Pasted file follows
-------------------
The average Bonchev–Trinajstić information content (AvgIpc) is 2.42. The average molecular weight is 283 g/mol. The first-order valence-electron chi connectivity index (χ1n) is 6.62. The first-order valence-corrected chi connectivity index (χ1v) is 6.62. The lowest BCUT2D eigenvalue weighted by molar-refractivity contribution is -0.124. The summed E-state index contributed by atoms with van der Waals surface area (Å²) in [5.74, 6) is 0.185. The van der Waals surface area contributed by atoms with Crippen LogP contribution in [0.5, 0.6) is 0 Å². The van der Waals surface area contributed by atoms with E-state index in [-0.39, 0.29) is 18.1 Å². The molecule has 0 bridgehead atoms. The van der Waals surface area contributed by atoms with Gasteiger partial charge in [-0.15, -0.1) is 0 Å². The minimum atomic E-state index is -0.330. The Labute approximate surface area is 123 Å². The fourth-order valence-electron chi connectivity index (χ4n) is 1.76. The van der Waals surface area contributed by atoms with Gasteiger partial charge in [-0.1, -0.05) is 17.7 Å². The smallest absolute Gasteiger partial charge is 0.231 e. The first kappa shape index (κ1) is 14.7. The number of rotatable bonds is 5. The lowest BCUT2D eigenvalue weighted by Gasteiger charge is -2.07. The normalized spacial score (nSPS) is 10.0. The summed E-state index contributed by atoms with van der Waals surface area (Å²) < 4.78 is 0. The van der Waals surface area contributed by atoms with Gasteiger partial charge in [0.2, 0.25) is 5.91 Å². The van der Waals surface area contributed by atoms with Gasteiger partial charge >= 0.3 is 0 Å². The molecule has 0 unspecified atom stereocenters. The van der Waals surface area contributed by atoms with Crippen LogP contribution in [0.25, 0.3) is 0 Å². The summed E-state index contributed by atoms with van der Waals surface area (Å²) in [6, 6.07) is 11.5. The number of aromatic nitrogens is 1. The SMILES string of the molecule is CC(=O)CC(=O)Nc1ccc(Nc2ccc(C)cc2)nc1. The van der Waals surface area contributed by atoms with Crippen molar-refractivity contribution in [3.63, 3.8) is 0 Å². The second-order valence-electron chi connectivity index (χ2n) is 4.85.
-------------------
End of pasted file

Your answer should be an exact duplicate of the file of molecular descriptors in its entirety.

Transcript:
The average Bonchev–Trinajstić information content (AvgIpc) is 2.42. The average molecular weight is 283 g/mol. The first-order valence-electron chi connectivity index (χ1n) is 6.62. The first-order valence-corrected chi connectivity index (χ1v) is 6.62. The lowest BCUT2D eigenvalue weighted by molar-refractivity contribution is -0.124. The summed E-state index contributed by atoms with van der Waals surface area (Å²) in [5.74, 6) is 0.185. The van der Waals surface area contributed by atoms with Crippen LogP contribution in [0.5, 0.6) is 0 Å². The van der Waals surface area contributed by atoms with E-state index in [-0.39, 0.29) is 18.1 Å². The molecule has 0 bridgehead atoms. The van der Waals surface area contributed by atoms with Gasteiger partial charge in [-0.15, -0.1) is 0 Å². The minimum atomic E-state index is -0.330. The Labute approximate surface area is 123 Å². The fourth-order valence-electron chi connectivity index (χ4n) is 1.76. The van der Waals surface area contributed by atoms with Gasteiger partial charge in [-0.1, -0.05) is 17.7 Å². The smallest absolute Gasteiger partial charge is 0.231 e. The first kappa shape index (κ1) is 14.7. The number of rotatable bonds is 5. The lowest BCUT2D eigenvalue weighted by Gasteiger charge is -2.07. The normalized spacial score (nSPS) is 10.0. The summed E-state index contributed by atoms with van der Waals surface area (Å²) < 4.78 is 0. The van der Waals surface area contributed by atoms with Gasteiger partial charge in [0.2, 0.25) is 5.91 Å². The van der Waals surface area contributed by atoms with Gasteiger partial charge >= 0.3 is 0 Å². The molecule has 0 unspecified atom stereocenters. The van der Waals surface area contributed by atoms with Crippen LogP contribution in [0.25, 0.3) is 0 Å². The summed E-state index contributed by atoms with van der Waals surface area (Å²) in [6, 6.07) is 11.5. The number of aromatic nitrogens is 1. The SMILES string of the molecule is CC(=O)CC(=O)Nc1ccc(Nc2ccc(C)cc2)nc1. The van der Waals surface area contributed by atoms with Crippen molar-refractivity contribution in [3.63, 3.8) is 0 Å². The second-order valence-electron chi connectivity index (χ2n) is 4.85.